Let me just start by saying this, I love my son. Sometimes so much I want to devour him.
However, since turning 3 (less than a month ago), he is driving me nuts. The mommy and Oscar time we previously enjoyed while shopping has turned into all-out battles. I know I shouldn’t care what other people think, but when my child is the one laying on the ground of the parking lot screaming because he doesn’t want to ride in the regular cart — he wants to ride in the stupid plastic car cart (that I told him was broken) — I start to get a little self-conscious.
Prior to this, we would go to the grocery store and count apples. I would enjoy a coffee while he would have chocolate milk. Now I have to distract him when we pass the balloons, the doughnuts and the deli. I curse the woman who gave him a free cheese! It ends up in a ball in his pocket, and I don’t find it until it has been run through the washer a week later.
I eventually convinced him to ride in the regular cart because the car ones were taken (God working miracles), but he has got a serious attitude problem and I fear we have created a jerk. There, I said it. My 3-year-old is acting like a jerk. There have been times when he was screaming so loud that I have actually rolled up the windows because I didn’t want people to think I was hurting him. When all he wanted was for me to stop singing the “finger song.” I have actually broken down and cried out of frustration, and I think I saw him smirking.
If you don’t know what the finger song is, and you are curious, you can find it on YouTube, but I warn you, it will get stuck in your head and never leave and you will find yourself alone with your husband on a date making up alternative dirty lyrics.
This time at the grocery store Oscar wanted Cheez-Its. How or why he knew of these, I don’t know, but he can read now. Impressive? Yes, and annoying. No longer can I tell him that those are spicy mushroom crackers (he hates spicy mushrooms); he is too smart. I mean, he literally can read, really well. Every time one of his brothers got into trouble, a viable punishment was to read to Oscar. This has meant hours and hours and hours…and hours of reading time. Which resulted in him reading at age 3. We can’t take any credit, other than our son’s misbehavior.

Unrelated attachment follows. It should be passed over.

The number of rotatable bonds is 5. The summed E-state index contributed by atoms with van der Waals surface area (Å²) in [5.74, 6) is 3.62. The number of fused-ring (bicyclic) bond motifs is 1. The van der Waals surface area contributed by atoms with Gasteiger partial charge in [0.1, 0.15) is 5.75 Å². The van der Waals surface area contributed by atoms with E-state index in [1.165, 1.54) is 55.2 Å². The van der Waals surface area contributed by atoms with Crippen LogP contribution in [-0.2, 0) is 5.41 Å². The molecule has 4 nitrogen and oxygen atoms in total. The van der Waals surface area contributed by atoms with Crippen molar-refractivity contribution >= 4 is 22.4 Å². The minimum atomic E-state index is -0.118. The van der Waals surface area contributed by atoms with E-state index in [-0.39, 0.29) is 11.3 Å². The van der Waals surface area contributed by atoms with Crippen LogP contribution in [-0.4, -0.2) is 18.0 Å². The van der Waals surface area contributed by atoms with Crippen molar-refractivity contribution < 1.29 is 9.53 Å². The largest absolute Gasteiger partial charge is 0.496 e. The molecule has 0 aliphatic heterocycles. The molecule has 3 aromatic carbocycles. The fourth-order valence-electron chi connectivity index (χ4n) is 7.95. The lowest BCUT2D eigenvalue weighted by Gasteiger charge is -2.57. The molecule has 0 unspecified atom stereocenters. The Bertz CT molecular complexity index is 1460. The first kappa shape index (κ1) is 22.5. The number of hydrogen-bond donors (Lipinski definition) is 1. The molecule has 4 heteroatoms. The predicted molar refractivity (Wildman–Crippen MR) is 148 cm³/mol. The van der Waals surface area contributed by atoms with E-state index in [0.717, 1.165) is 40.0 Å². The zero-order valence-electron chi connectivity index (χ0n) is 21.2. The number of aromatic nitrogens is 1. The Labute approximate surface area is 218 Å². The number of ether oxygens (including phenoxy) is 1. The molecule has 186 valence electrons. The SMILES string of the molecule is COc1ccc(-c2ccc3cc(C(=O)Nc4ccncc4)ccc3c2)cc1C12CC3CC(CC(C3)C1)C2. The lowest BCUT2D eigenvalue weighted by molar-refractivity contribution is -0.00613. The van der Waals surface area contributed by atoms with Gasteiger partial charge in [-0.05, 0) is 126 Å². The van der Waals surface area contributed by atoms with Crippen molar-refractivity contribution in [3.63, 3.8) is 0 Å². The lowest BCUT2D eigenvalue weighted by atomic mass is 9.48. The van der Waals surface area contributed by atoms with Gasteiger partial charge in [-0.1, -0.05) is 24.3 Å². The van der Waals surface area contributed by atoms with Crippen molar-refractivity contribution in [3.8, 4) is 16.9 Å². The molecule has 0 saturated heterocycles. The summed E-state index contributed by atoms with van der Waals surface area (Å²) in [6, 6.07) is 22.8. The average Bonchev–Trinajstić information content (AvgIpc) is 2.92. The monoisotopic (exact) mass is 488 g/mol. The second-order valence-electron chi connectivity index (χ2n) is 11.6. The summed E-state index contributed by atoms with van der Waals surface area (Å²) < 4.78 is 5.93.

So I gave in to avoid a screaming fest. He decided he would open it and eat them out of the box. He also has a horrible runny nose and, despite being a problem child, he is diligent about blowing his nose. We have told him to blow and he does so willingly because he hates the feeling of a runny nose. Well, luck would have it, my tissues were in my coat, which I wasn’t wearing. So we have a cheesy orange snot mess on his upper lip. After I inconspicuously dump the fruit snacks in the bread aisle (because the last thing we need is more sugar), we are ready to check out. I approach the checkout with a large 3-year-old with his hand in a box of Cheez-Its yelling “blow me” louder and louder. If having him lay on the cement was embarrassing, this was mortifying. What people don’t know is that all he wants is for me to put a tissue up to his nose to “blow,” but he’s looking more like a spoiled brat who has been repeating his Daddy.
The checkout guy and the bag boy are trying hard not to laugh, but, thankfully, when I ask if they have a tissue, they hand me a paper towel. It worked, at least to stop the escalating volume of “blow me!” The only thing that would have made this even more iconic was to offer him a cigarette. Just when I think I’m free to escape and hide, he discovers that the fruit snacks are missing. At this point I just want to leave, and I have lied so many lies to just get him out of the store that I decided to add one more. I told him we have some at home. I know, we must have a crusty package laying around somewhere so it’s not a total lie, but I just want to get the hell out of this damn store and situation.